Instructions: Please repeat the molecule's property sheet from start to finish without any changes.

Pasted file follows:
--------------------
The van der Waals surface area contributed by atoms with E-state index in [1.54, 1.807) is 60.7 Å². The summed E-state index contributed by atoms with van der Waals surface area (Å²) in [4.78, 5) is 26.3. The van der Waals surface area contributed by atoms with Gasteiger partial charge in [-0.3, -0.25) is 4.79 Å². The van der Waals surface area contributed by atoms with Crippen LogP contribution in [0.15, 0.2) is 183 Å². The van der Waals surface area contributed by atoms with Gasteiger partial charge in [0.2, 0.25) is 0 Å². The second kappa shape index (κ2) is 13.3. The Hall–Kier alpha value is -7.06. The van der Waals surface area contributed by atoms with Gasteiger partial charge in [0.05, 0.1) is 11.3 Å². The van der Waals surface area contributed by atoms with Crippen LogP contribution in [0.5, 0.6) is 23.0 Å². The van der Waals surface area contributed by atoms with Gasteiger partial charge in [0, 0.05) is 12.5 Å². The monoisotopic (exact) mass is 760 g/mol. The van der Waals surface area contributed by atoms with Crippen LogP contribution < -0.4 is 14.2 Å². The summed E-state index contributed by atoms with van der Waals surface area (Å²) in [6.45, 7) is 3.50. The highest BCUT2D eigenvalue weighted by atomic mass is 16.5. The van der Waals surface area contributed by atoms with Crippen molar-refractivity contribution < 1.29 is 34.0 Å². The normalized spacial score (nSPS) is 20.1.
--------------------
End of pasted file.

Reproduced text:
The van der Waals surface area contributed by atoms with E-state index in [1.54, 1.807) is 60.7 Å². The summed E-state index contributed by atoms with van der Waals surface area (Å²) in [4.78, 5) is 26.3. The van der Waals surface area contributed by atoms with Gasteiger partial charge in [-0.3, -0.25) is 4.79 Å². The van der Waals surface area contributed by atoms with Crippen LogP contribution in [0.15, 0.2) is 183 Å². The van der Waals surface area contributed by atoms with Gasteiger partial charge in [0.2, 0.25) is 0 Å². The second kappa shape index (κ2) is 13.3. The Hall–Kier alpha value is -7.06. The van der Waals surface area contributed by atoms with Gasteiger partial charge in [0.05, 0.1) is 11.3 Å². The van der Waals surface area contributed by atoms with Crippen LogP contribution in [0.5, 0.6) is 23.0 Å². The van der Waals surface area contributed by atoms with Gasteiger partial charge in [0, 0.05) is 12.5 Å². The monoisotopic (exact) mass is 760 g/mol. The van der Waals surface area contributed by atoms with Crippen LogP contribution < -0.4 is 14.2 Å². The summed E-state index contributed by atoms with van der Waals surface area (Å²) in [6.45, 7) is 3.50. The highest BCUT2D eigenvalue weighted by atomic mass is 16.5. The van der Waals surface area contributed by atoms with Crippen molar-refractivity contribution < 1.29 is 34.0 Å². The normalized spacial score (nSPS) is 20.1.